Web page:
In the Rainbow, the décor of the buffet restaurant plays with rainforest themes. There’s a lot of plastic tropical vegetation—an odd touch given the vast desert that surrounds the casino. Plastic palms embower the booths, their fronds populated with fiberglass parrots sporting neon-bright plumage. Ceiling mirrors reflect splashes of blue, lavender, atomic orange, and lime green. A jungle fountain and a row of plastic trees separate the restaurant from the casino, but the game room noise filters through and competes with the canned music issuing from speakers implanted in the plastic tree trunks. The Rainbow’s décor aggressively plays up these rainforest motifs without foregoing the neon decoration that is de rigueur in Nevada’s casinos. It’s a wacky combination, all this neon-tropical imagery—the flitting neon butterflies, the neon parrots, the clusters of neon vines, the neon palm trees, and the unidentifiable neon fruit (mangos?). On the wall, words appear in neon script: Rainforest Poker! Win! Here the carpet has a tropical flower design, and over here it has an incongruous outer space design; here, plastic trees are growing right up through the round tables; and over there crystal spears are flashing colored light; and over there neon bars and stripes flicker off and on, off and on. The words Nickels and Win pulsate repeatedly from random placements on walls and pillars. Plastic vines slither up plastic trees, and they are blooming with purple-white-pink plastic flowers. Through the fake trees, a keno board flashes bright red numbers—a mystical code being studied by people on barstools. Every surface gleams like obsidian or gold, and the noise—the thrum, the hum, the drone, the ding-dong bing-bong—is incessant. This is not a place for anyone prone to headaches.
No casino has natural light of any kind. Lost in a liminal zone, patrons have no idea what time of day it is. One casino’s coffee shop supplants natural light with the illusion of natural light: the round windows along the booths are pasted over with photos of pastoral scenes—meadows, cows, mountains—all backlit to give the impression of sunlight. These inert scenes don’t change—there’s no movement in them—thus reinforcing the impression that time is not passing.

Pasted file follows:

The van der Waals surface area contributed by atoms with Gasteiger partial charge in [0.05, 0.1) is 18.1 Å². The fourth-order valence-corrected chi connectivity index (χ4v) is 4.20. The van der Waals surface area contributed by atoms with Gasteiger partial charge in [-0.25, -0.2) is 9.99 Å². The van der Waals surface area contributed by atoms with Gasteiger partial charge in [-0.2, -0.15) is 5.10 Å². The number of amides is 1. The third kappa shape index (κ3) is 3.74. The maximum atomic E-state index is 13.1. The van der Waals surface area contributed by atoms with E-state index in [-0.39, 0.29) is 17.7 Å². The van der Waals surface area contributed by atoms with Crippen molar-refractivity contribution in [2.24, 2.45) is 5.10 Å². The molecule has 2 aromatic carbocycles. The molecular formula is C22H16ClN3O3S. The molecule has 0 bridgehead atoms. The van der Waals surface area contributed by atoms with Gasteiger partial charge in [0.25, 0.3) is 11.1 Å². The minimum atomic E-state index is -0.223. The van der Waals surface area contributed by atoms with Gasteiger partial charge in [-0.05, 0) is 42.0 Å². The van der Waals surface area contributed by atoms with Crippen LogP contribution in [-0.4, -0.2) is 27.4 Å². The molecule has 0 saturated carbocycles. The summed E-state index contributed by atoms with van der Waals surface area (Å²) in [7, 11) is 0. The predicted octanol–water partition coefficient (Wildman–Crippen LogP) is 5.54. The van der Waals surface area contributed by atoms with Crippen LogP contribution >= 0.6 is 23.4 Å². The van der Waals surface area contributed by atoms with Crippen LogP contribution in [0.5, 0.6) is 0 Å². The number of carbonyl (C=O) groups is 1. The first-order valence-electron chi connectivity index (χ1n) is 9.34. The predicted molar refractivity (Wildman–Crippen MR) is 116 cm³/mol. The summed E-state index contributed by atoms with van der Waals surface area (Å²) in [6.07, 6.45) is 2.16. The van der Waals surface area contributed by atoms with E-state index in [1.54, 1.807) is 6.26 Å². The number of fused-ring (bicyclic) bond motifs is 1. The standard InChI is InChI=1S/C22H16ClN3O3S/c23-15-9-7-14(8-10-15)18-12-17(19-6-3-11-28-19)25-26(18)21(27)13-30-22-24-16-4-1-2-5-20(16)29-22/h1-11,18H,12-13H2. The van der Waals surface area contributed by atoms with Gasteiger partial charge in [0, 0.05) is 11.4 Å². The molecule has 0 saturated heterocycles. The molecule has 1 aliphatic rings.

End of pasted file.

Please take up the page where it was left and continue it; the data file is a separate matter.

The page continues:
Meanwhile, late as it is, children are bouncing around the high-volume kiddie playroom, trying their luck at junior versions of the adult games. The lobby, too, is swarming with screeching, giggling kids. Long into the night, they’re running around blowing bubbles, chaperoned by a couple of casino employees.
At some point, the sensory overload becomes too much, and it’s time to escape.
Well after two a.m., outside the casino, the weather has turned. A fierce, stinging wind whips sand and salt and even red ants into the face of anyone out walking. The wind deposits a layer of grit on cars and piles sand up against the tires.
Then something happens. A laughing threesome emerges from a casino. Two men in cowboy hats and boots, a woman in a studded denim jacket. She’s carrying a chihuahua and baby-talking to it. Suddenly, the dog wriggles from her arms, drops to the sidewalk, and takes off running.
“Pumpkin!” the woman cries. “You come back here! Help!”
An oncoming pedestrian stoops to snatch the dog, but it veers away and darts into the street—just as a shuttle bus comes along. The bus skids, the dog yelps. Then comes the dull thud, and just like that, the chihuahua has gone under the tire. The woman and her companions come running up. “No, no, no, Pumpkin!” the woman cries. “Christ almighty,” one man says. The driver comes around the bus looking horrified and speaking Spanish. He’s followed by a handful of passengers and everyone stands over the dog. Pumpkin is clearly a goner. Blood trickles from the mouth, nerves causing him to twitch even after he has died. The woman sobs and sobs. In a matter of seconds, a little ridge of wind-blown sand has built up against the dog’s body and against the onlookers’ shoes. Above, giant Wendover Will grins and glows, his mechanized arm continuing through its inexorable motions, up and down, up and down, pointing out the spot.
Back at the KOA, the windstorm has played havoc with the tidy campsites. Lawn chairs have tumbled into the driveway; strings of colored globes have blown down; screen houses have collapsed. Tomorrow, the kampers will have a mess on their hands.
For the rest of the night as you try to sleep, you hear the tent fabric rippling and shuddering; you hear tumbleweeds scraping against cyclone fencing; and from far off in the desert night, you hear the ghost moan of the windstorm rattling the rusted hangar, the liminal ruin that once upon a time sheltered gravid Enola Gay—she who left these barren salt flats for a land faraway where, as legend tells, she bore and delivered a divinely ordained Little Boy.
Not long after the trip and research that led to this essay, ownership of the Stateline Casino changed hands. The new operators no longer needed Wendover Will’s services. After 50 years on the job, Will had become superfluous. Not wanting to lose its most prominent citizen, the town acquired the sign, refurbished it, and moved it to the far western edge of town. Wendover Will now stands in the middle of the highway, still waving, still smoking, and still pointing—though now it’s unclear exactly what he’s pointing at or toward.